Oct 20, 2016

Barrette has witnessed the influence of religious groups on patients

Montreal Gazette


October 19, 2016


Though he wouldn’t comment on the recent death of a young Jehovah’s Witness, Quebec Health Minister Gaétan Barrette said Wednesday that he had witnessed the influence religious groups can have on patients while he was working as a doctor.

A coroner’s investigation is underway to determine if Éloïse Dupuis, a 27-year-old Jehovah’s Witness, had refused to receive a blood transfusion before dying last week from complications following a difficult child delivery.

In a news conference Wednesday, Barrette said members of religious groups are sometimes present in situations similar to Dupuis’s case, and debates about what steps should be followed do take place.

“I can tell you that I have seen it before, that’s true,” Barrette said. “But I cannot comment about the case at hand.”

Stressing that a coroner’s investigation is underway, Barrette said that from the information that is known so far about Dupuis’s death, the rules around consent seem to have been respected.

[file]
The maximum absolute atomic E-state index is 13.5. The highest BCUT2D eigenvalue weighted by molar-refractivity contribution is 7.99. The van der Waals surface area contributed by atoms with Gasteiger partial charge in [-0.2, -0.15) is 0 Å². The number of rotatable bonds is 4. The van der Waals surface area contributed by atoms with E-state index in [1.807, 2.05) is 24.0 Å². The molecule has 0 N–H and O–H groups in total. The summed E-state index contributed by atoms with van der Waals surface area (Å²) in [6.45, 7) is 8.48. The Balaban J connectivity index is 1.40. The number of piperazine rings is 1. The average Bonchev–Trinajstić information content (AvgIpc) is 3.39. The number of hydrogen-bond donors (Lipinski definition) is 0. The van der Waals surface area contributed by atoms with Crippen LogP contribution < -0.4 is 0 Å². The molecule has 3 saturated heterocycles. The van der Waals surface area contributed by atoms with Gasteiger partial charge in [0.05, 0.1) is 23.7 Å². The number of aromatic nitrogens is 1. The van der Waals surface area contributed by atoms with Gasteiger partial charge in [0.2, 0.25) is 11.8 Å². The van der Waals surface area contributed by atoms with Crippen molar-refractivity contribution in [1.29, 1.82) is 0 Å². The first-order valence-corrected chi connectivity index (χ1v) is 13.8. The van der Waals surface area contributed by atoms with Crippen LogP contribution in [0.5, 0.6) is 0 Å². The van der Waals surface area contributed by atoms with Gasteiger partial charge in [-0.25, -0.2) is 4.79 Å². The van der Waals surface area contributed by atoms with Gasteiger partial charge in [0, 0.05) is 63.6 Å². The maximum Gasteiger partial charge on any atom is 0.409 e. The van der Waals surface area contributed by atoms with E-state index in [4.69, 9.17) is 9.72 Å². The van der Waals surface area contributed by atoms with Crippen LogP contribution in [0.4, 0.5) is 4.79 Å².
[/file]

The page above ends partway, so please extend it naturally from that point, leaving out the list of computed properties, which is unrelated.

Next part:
In Quebec City, the Coalition Avenir Québec demanded that security measures be put in place in hospitals to avoid patients being pressured by religious communities in similar situations.

CAQ MNA Simon Jolin-Barrette said that it’s well known that “blood police” are present in Quebec hospitals “pressuring patients and their families, and stopping people who aren’t Jehovah’s Witnesses from accessing the patient’s room.”

Barrette, in turn, warned the CAQ of the risk of taking actions that are “socially imprudent” and called Jolin-Barrette’s remarks “incendiary.”

The Parti Québécois, for its part, asked for an external investigation of the influence religious groups have on patients and medical staff.



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